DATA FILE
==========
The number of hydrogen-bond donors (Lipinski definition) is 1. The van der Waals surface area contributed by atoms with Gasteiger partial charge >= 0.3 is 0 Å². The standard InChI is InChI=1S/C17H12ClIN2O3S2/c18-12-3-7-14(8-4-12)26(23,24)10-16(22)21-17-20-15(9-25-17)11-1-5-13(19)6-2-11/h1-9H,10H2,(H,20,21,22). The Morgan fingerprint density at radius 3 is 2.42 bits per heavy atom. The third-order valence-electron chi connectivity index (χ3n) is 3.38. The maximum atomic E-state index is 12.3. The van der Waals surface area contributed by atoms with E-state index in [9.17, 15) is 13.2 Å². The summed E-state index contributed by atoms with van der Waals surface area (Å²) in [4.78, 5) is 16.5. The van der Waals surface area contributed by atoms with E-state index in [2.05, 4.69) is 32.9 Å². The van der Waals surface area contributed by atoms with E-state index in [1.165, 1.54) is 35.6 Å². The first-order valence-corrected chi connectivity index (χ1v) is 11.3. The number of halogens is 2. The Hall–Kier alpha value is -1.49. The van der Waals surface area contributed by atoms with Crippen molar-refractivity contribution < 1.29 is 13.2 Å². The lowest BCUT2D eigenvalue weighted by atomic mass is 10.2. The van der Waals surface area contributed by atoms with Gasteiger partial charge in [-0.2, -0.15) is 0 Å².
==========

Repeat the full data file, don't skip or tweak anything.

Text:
The number of hydrogen-bond donors (Lipinski definition) is 1. The van der Waals surface area contributed by atoms with Gasteiger partial charge >= 0.3 is 0 Å². The standard InChI is InChI=1S/C17H12ClIN2O3S2/c18-12-3-7-14(8-4-12)26(23,24)10-16(22)21-17-20-15(9-25-17)11-1-5-13(19)6-2-11/h1-9H,10H2,(H,20,21,22). The Morgan fingerprint density at radius 3 is 2.42 bits per heavy atom. The third-order valence-electron chi connectivity index (χ3n) is 3.38. The maximum atomic E-state index is 12.3. The van der Waals surface area contributed by atoms with E-state index in [9.17, 15) is 13.2 Å². The summed E-state index contributed by atoms with van der Waals surface area (Å²) in [4.78, 5) is 16.5. The van der Waals surface area contributed by atoms with E-state index in [2.05, 4.69) is 32.9 Å². The van der Waals surface area contributed by atoms with E-state index in [1.165, 1.54) is 35.6 Å². The first-order valence-corrected chi connectivity index (χ1v) is 11.3. The number of halogens is 2. The Hall–Kier alpha value is -1.49. The van der Waals surface area contributed by atoms with Crippen molar-refractivity contribution < 1.29 is 13.2 Å². The lowest BCUT2D eigenvalue weighted by atomic mass is 10.2. The van der Waals surface area contributed by atoms with Gasteiger partial charge in [-0.2, -0.15) is 0 Å².